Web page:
British mountain biker raring to go after "terrifying" concussion scare

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Tahnee Seagrave suffered a career-threatening concussion in 2022 (Image: Sam Dugon/Red Bull)
Tahnee Seagrave suffered a career-threatening concussion in 2022 (Image: Sam Dugon/Red Bull)

"I thought I was never going to ride a bike again."

In April of last year, British mountain biker Tahnee Seagrave was speeding down a track in Wales when she went head over handlebars and suffered a thumping blow to the head which threatened to end her illustrious career. Forced out of action for 10 months due to the serious concussion which was inflicted, this "invisible" torment compounded a series of other injury setbacks which the 28-year-old was attempting to put behind her following the Covid-19 pandemic.

But when she first stumbled home and shut the outside world away from her spare room, she had no idea that her road to recovery would be the most challenging ride of her life. 16 months on from her crash, Seagrave has returned to racing and recently opened up on her recovery in an exclusive chat with Mirror Sport, hoping that her story can help raise awareness for those dealing with the same struggles after a similarly "life-changing" concussion.

"It definitely felt like I hit a massive reset button," she began, speaking at Red Bull's Hardline event last month. "I kind of had to, it really forced me to take some time off - I wasn't able to ride for 10 months - so I'd had a year and a half out of racing. I thought I was never going to ride a bike again at one point, so you can imagine being at Hardline was pretty surreal!"

Like all elite-level athletes, being forced onto the sidelines brings a fresh set of tribulations, and there was no quick fix for the multiple World Championship medalist, despite her winning mentality. "I always explain it like having a bully in my head," the Red Bull rider, who was born in Crawley but moved to Morzine, France when she was eight, continued.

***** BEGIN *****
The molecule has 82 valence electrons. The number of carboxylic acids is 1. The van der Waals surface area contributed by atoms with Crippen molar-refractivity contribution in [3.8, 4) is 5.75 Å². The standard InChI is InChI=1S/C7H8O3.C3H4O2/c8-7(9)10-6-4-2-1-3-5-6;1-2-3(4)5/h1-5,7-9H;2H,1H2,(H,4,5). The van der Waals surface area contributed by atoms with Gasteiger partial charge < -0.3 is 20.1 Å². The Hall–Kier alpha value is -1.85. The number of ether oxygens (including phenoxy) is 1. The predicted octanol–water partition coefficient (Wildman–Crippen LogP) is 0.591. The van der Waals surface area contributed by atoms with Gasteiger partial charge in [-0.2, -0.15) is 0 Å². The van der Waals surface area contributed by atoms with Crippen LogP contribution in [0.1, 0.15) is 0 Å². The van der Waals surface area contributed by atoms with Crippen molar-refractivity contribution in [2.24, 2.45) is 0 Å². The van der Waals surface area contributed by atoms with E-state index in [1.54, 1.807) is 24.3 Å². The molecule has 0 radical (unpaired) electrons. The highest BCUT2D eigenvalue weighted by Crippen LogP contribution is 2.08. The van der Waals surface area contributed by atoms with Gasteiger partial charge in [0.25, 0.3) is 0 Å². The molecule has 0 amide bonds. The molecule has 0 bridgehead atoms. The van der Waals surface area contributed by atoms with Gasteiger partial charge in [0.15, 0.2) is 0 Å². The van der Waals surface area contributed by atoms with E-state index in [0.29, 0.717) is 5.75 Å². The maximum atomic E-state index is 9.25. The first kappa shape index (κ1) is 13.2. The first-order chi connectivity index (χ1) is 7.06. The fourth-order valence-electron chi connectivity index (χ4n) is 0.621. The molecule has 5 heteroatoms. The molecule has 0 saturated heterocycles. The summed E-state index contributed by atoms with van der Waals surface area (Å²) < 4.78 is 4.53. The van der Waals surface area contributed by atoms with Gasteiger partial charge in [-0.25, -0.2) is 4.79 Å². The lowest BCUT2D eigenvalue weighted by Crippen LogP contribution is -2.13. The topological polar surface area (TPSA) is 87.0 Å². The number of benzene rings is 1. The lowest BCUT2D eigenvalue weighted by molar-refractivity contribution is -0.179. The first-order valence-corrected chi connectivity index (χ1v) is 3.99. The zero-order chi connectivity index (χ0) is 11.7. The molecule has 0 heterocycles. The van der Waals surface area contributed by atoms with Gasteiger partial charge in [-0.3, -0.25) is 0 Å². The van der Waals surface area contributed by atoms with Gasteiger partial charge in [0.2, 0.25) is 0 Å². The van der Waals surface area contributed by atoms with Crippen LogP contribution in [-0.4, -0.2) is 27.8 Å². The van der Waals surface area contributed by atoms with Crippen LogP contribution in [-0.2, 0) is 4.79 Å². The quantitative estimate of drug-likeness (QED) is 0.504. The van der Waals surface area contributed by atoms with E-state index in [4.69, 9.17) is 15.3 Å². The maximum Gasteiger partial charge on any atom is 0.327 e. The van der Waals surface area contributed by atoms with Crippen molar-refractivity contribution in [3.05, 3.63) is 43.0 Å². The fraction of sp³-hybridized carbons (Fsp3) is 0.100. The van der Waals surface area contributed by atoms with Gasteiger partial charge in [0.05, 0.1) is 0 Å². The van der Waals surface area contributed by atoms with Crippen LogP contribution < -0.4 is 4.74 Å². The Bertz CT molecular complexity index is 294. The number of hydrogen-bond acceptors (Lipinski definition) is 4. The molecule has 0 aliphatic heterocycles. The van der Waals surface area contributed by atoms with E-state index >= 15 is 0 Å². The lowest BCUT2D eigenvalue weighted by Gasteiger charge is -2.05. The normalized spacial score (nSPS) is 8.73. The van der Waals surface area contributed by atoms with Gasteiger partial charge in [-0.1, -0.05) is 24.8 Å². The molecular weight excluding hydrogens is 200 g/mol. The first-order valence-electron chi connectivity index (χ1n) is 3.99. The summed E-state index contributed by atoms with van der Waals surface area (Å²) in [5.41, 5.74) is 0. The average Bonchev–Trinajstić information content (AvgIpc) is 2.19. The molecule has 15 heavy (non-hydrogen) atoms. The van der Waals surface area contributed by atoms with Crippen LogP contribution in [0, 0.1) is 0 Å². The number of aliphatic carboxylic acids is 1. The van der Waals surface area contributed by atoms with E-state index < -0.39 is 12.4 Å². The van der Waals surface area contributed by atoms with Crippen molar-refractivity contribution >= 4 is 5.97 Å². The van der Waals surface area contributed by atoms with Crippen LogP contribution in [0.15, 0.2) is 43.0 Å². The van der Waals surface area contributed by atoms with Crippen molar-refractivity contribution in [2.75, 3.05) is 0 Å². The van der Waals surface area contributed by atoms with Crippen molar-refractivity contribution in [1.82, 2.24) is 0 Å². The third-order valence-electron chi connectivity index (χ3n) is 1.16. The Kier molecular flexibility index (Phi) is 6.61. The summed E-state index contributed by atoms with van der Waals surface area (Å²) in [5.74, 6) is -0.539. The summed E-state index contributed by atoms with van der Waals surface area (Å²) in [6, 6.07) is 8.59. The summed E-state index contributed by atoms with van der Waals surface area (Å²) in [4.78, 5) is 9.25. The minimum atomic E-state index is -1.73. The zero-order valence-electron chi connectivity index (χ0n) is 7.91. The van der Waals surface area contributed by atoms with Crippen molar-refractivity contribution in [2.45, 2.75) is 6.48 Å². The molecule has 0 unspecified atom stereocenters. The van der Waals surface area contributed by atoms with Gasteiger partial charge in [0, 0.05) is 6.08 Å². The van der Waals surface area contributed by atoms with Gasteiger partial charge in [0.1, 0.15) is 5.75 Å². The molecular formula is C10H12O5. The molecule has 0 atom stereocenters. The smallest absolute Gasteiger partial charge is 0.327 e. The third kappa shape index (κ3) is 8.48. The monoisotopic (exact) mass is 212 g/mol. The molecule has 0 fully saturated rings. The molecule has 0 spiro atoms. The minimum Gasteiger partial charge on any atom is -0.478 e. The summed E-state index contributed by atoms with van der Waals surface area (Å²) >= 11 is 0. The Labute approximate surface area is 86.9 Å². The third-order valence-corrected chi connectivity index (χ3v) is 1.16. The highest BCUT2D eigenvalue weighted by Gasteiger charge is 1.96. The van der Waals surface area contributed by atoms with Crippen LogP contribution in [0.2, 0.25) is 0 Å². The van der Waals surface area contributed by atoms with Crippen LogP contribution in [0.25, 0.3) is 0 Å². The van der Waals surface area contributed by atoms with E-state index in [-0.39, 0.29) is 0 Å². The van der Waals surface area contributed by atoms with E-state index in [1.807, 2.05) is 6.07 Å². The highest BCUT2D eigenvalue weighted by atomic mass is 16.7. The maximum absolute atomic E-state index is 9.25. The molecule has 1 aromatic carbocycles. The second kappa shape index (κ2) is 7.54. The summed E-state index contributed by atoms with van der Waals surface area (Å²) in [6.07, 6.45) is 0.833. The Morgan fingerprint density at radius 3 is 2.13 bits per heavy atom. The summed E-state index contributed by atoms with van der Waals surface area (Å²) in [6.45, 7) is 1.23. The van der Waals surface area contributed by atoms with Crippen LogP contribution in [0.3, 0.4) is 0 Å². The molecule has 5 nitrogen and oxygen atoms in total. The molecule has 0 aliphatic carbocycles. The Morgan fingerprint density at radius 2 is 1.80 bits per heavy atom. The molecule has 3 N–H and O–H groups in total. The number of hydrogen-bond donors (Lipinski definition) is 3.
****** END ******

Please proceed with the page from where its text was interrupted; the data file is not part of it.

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"I always wanted more. If I won a World Cup, I'd want another one or I'd want to win it by more. When I was training, I felt like was never training hard enough, so it got a point where it just wasn't feasible anymore and it was very unhealthy for my mental health. I couldn't heal from my concussion like that, so I really had to drop everything and strip back to what actually mattered in life and go from there."

Of course, mountain biking is hardly the most risk-free sport out there. Bumps and bruises, even broken bones, are part and parcel of the fun for most daring riders. But this, as Seagrave revealed, was a whole new course to conquer after three years of persistent injury layoffs.

British mountain biker raring to go after "terrifying" concussion scareIn 2019 before her injury troubles, Tahnee Seagrave was dominating the World Cup circuit (Milos Vujinovic/SOPA Images/LightRocket via Getty Images)

"With my injuries I had a bit of practice pre-concussion taking time off the bike, but what was so hard was not being to remain active because movement is medicine," she affirmed. "For me, someone who usually loves being outdoors, I was essentially petrified of being outdoors. It was a really tough and long road to recovery but it makes me appreciate now where I am and enjoying life for what it is.

"I think I've always known how risky [mountain biking] is and I've always been prepared for broken bones, but I wasn't prepared for such a shift in my life. The severity of it sunk in as it was happening, so it's definitely something now that I look back on and I'm weirdly grateful for because I've grown so much. But also it's terrifying knowing that that's what can happen other people."